This Chairlift article was written by Stephen Butchard, a GIGsoup contributor. Edited by Ben Kendall.
Chairlift’s sparkling indie-pop songs have always seemed lost in the crowd when it comes to cutesy boy/girl duos. Thankfully, their latest full length ‘Moth’, changes that: it’s a slick, enveloping pop record that stands out from the crowd without ever having to raise its voice, thanks to a subtly complex approach to songwriting. Caroline Polachek and co. first broke through after their twee single, ‘Bruises’, was featured on an equally twee Apple ad; from that alone, it’s surprising how much longevity the band has secured, all down to a mature expansion of their sleek indie-pop sound.
Their first album, ‘Does You Inspire You’ (which ‘Bruises’ was released on) has a charming barebones appeal, but its rudimentary presentation doesn’t hold up all of these years later. A lineup change followed, which saw founding member Aaron Pfenning break away to pursue solo material; Polachek continued onwards with multi-instrumentalist and frequent collaborator Patrick Wimberly, and the duo have sounded sharper with each passing year.
2012’s ‘Something’ was an effervescent pop record that isn’t without its moments of greatness. A year later, writing credits on Beyoncé’s most lauded project assured that Chairlift were set for grander things than their formative years suggested. Luckily, with ‘Moth’’s arrival, the band’s ‘Bruises’ days seem very far behind them.
Just like the insect it takes its name from, ‘Moth’ is both delicate and vulnerable. The project feels beautifully intricate, but with an underlying ugliness found within Polachek’s scratchy, untouched vocal. This is demonstrated on ‘Polymorphing’, where her voice slinks around a fluid bass line, stuttering percussion and sharp horn stabs. It’s colourful but understated, building elegantly as Polachek sings out the song’s hook – a piercingly delivered ‘toniiieeeiiieeght’ – around an ever transforming groove.
Though working with elegant production and skilled writing, the album feels too composed for its own good at times. ‘Romeo’ aims to be an energetic pop smash, and while the duo hones their instrumentation with colour, the song lacks any real sense of passion to sell the dramatic presentation. The mix is thin and lacking in warmth, and without the complex edges seen on the previous ‘Polymorphing’, the end result comes off as distant and flat.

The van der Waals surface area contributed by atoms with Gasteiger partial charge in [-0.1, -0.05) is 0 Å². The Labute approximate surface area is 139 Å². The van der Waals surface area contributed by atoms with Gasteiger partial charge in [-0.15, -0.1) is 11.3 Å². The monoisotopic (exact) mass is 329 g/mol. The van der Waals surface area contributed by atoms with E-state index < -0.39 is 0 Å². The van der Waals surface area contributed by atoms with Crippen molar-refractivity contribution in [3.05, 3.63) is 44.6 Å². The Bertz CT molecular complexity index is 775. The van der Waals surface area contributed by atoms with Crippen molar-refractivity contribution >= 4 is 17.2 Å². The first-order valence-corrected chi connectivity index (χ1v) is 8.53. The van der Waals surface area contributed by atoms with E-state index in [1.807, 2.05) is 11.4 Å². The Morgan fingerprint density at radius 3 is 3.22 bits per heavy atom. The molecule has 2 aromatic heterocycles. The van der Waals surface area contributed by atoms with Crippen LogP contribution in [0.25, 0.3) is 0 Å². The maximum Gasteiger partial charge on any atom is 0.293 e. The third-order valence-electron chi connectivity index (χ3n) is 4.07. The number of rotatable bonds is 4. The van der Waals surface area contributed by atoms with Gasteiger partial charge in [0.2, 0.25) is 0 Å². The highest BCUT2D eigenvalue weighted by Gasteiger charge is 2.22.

The same could be said for early single, ‘Cha-Ching’. While the song captures the sharpness of their work on Beyonce’s ‘No Angel’, with off kilter melody writing and glassy beat work, the uncomfortable coldness of the delivery makes the song feel grating rather than bold. It’s a cut filled with nuggets of details, such as the stretchy bassline which warps as the track rolls onwards, or the cavernous rush of synths which thicken the track at its conclusion. Sadly, all of this sharp production doesn’t boost up the lack of warmth. Polacheck is oddly unconvincing as she squeaks out the song’s chorus, leading to an uncanny sense of something being off ever so slightly. This uncanniness is almost undoubtedly a stylistic choice, but it contradicts the duo’s smooth instrumentation in an unsatisfying way; with bolder sounds backing it, the band’s oddness would be considerably more convincing.
Sadly, this lack of boldness coats much of the rest of the album, such as on ‘Moth to the Flame’, a sleek 80’s inspired dance cut that uncomfortably sits in the middle ground. Polocheck’s vocal is rough and unkempt, which could be exciting if boosted by an equally textured backdrop. Instead, the delivery is slightly bland and conservative, making everything feel uncertain and lacking in confidence.
The band’s eccentricities pay off on ‘Ottowa and Osaka’, which takes risks in terms of song structure by focusing instead on their colourful instrumentation, with warbling synths, pulsating drum blasts, delicately plucked violins and woozily bowed strings. It’s a moment that shows exactly how far the band have come, but makes it easy to wish they took more risks elsewhere.
‘Moth’ is yet another step forward for Chairlift, but one that’s easier to admire than it is to love. With a shot of adrenaline and a bolder use of textures, Chairlift could evolve into something even greater. Like, an escalator or something.